Earlier this year, when Akamai bought infrastructure-as-a-service (IaaS) cloud platform provider Linode for about $900 million, it wasn’t clear how Akamai’s content delivery network (CDN) and security services would work well with Linode’s developer-friendly , Linux-based, Infrastructure-as-a-Service (IaaS) cloud. Now, we know Akamai wasn’t just adding a cloud; it was working on edge computing and cloud development synergies. The company is adding more than a dozen new Linode data centers around the world by the end of 2023.
Why? As Tom Leighton, Akamai’s CEO, explained, “Linode was an early pioneer in creating the market for alternative clouds.” Instead of offering all the bells and whistles of hypercloud providers such as Amazon Web Services (AWS), Microsoft Azure, and Google Cloud, Linode grew by offering developers an affordable way to build new applications. In the meantime, Akamai’s initial CDN operations, going back to the late 90s, were the predecessor to edge computing.
Put them together, and Leighton proclaims, “Akamai is expanding from delivering and securing applications to empowering developers to build on it. With Linode, we’re taking the next major step in our evolution: marrying Linode’s experience in cloud computing with Akamai’s leadership in scale and security to create the world’s most distributed compute platform.”
It appears to be working. In Akamai’s latest financial report, its third-quarter security software revenue was $380 million, up 13%, while its compute revenue was $109 million, up 72%.
Leighton said that the company is making “good progress on integrating Linode into our edge platform and on adding the capabilities and scale needed to support mission-critical applications for major enterprises. In particular, we’ve connected all of Linode’s 11 existing locations into our private backbone, enabling us to provide lower latency, higher throughput, and improved egress economics.”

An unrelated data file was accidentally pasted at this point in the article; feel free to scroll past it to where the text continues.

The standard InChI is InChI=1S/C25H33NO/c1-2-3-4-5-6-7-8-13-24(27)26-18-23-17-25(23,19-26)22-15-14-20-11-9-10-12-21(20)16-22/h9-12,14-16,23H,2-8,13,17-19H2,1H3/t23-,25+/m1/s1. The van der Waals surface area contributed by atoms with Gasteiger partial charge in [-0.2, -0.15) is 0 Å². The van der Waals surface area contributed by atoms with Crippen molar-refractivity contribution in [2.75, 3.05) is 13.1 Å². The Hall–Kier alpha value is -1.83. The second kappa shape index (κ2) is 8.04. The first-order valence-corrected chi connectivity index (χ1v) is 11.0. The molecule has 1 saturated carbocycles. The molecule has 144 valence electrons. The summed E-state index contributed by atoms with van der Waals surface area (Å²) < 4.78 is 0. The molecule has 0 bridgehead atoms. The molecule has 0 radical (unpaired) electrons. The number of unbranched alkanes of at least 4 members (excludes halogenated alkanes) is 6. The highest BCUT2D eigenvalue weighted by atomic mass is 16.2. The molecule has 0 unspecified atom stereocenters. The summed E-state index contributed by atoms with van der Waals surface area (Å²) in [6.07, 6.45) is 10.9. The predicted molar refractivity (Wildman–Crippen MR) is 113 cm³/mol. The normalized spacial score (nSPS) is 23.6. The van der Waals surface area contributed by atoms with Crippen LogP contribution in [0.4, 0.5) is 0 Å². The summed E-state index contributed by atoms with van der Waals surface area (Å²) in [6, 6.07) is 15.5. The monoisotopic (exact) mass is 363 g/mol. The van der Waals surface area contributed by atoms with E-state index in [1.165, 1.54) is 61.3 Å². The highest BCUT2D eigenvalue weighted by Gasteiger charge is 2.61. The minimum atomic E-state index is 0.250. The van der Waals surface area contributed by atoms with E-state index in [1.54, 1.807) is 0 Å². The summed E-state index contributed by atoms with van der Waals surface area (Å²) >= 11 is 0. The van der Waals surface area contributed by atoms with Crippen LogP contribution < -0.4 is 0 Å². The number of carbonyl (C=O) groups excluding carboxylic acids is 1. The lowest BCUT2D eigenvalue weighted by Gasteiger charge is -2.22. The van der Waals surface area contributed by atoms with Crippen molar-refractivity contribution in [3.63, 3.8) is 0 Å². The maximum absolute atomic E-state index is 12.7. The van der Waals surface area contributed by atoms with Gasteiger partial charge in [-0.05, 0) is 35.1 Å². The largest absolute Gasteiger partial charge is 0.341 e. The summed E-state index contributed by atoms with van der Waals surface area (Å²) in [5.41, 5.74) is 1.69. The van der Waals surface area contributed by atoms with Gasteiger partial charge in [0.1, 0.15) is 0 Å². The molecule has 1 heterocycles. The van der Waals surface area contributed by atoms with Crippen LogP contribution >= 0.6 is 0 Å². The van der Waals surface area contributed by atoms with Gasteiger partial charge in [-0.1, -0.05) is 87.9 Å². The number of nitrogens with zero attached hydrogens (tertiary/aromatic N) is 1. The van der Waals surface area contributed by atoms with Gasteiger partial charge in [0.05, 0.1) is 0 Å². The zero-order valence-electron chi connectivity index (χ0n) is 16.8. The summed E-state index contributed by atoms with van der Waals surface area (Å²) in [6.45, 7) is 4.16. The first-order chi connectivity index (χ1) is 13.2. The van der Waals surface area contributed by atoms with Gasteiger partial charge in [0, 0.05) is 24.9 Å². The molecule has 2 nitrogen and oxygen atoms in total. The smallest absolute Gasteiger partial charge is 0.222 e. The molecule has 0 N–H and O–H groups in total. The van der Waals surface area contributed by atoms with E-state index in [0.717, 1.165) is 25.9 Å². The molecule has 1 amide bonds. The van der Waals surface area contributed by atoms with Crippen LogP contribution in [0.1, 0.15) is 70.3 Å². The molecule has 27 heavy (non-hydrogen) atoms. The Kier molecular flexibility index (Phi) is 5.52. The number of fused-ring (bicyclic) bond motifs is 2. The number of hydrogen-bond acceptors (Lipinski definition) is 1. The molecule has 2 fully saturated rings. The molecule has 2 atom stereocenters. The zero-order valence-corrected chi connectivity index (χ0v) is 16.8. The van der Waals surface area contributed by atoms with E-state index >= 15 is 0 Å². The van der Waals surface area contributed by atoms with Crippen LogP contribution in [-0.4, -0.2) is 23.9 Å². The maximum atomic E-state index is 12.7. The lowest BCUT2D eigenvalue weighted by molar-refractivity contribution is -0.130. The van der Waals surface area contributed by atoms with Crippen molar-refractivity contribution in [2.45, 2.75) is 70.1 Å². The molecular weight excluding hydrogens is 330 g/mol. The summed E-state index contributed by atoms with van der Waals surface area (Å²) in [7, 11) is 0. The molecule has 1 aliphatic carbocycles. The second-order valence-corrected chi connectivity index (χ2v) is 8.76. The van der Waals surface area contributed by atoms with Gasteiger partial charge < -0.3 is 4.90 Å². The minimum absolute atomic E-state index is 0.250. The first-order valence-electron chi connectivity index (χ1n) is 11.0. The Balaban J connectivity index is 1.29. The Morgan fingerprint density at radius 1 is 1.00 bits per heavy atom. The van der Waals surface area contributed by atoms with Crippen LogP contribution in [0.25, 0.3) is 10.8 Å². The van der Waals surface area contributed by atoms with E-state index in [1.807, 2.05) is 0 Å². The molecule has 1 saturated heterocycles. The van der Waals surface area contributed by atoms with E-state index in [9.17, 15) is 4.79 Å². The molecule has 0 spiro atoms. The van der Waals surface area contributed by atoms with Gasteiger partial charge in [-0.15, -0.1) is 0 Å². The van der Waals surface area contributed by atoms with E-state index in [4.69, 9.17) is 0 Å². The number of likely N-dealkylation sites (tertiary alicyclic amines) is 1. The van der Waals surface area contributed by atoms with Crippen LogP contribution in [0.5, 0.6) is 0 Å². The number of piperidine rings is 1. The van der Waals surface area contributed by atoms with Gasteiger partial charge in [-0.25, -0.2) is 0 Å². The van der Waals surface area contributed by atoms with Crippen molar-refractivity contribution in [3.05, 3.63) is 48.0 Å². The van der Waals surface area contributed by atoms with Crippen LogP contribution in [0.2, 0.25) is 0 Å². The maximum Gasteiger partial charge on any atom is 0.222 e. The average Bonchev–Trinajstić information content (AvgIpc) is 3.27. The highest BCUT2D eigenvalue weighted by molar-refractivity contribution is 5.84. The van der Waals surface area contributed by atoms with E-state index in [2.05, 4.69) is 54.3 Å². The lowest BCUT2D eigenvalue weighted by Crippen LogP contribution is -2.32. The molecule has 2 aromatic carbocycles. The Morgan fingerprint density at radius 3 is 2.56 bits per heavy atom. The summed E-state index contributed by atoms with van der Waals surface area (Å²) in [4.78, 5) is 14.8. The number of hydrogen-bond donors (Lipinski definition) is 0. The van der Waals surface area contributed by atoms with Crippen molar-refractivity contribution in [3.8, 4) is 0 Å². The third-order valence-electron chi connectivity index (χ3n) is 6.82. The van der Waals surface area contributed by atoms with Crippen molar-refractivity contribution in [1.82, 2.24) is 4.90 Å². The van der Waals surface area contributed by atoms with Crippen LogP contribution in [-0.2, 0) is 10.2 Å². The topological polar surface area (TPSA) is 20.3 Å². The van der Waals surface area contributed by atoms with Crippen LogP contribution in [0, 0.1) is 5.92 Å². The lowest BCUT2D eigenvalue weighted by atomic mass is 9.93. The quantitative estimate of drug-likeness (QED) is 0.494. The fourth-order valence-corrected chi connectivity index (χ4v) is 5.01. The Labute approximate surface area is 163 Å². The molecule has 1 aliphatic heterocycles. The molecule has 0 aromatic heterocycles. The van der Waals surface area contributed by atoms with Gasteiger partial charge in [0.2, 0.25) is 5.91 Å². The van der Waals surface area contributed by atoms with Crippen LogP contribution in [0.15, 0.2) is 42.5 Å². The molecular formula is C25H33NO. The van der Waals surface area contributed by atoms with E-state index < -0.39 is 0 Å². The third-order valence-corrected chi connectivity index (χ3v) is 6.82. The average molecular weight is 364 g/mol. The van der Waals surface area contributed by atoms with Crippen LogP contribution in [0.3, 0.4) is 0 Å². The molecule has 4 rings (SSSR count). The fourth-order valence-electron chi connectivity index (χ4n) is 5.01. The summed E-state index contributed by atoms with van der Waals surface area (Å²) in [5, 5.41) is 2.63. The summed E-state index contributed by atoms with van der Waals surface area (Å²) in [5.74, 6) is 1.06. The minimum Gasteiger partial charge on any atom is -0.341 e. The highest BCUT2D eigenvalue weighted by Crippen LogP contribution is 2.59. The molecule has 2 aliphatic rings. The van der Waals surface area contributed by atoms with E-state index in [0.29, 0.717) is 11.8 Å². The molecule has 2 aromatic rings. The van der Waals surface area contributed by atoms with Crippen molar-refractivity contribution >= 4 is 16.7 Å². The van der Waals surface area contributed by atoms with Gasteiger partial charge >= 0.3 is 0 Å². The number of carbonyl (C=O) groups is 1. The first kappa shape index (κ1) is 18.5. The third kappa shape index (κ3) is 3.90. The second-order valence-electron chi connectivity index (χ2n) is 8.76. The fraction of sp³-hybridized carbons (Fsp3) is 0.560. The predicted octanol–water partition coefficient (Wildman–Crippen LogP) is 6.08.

Akamai has other plans to leverage the Linode platform with its edge computing resources. This includes, Leighton said, “a lighter-weight deployment model that is suitable for distribution at a broad scale. This will enable us to get compute much closer to end users around the world. We plan to deploy several dozen of these lighter-weight sites next year, at which point we expect to compare well with the hyperscalers in terms of points of presence and proximity to both enterprise data centers and end users.”
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But, wait, there’s more. Akamai announced its investing and partnering with Macrometa, an edge computing cloud company. What Macrometa brings to the table is an edge platform for developers to store, process, and serve data as stateful programs and application programming interfaces (APIs) with very low latencies. Together, the two companies will help enterprise developers build, deploy, and run programs across edge and cloud. The hope is to combine cloud and edge computing “into a single, seamless multicloud/polycloud platform.”
Chetan Venkatesh, Macrometa founder and CEO, boldly claims, “We are giving developers superpowers. The ability to create these kinds of applications, at the speed and velocity that enterprise requires, looks like magic to the casual observer. But that is the beauty of what this super platform does.”
While I don’t expect Akamai to appear in a Marvel movie anytime soon, it does appear to be well on its way to becoming the top choice for cloud developers moving forward.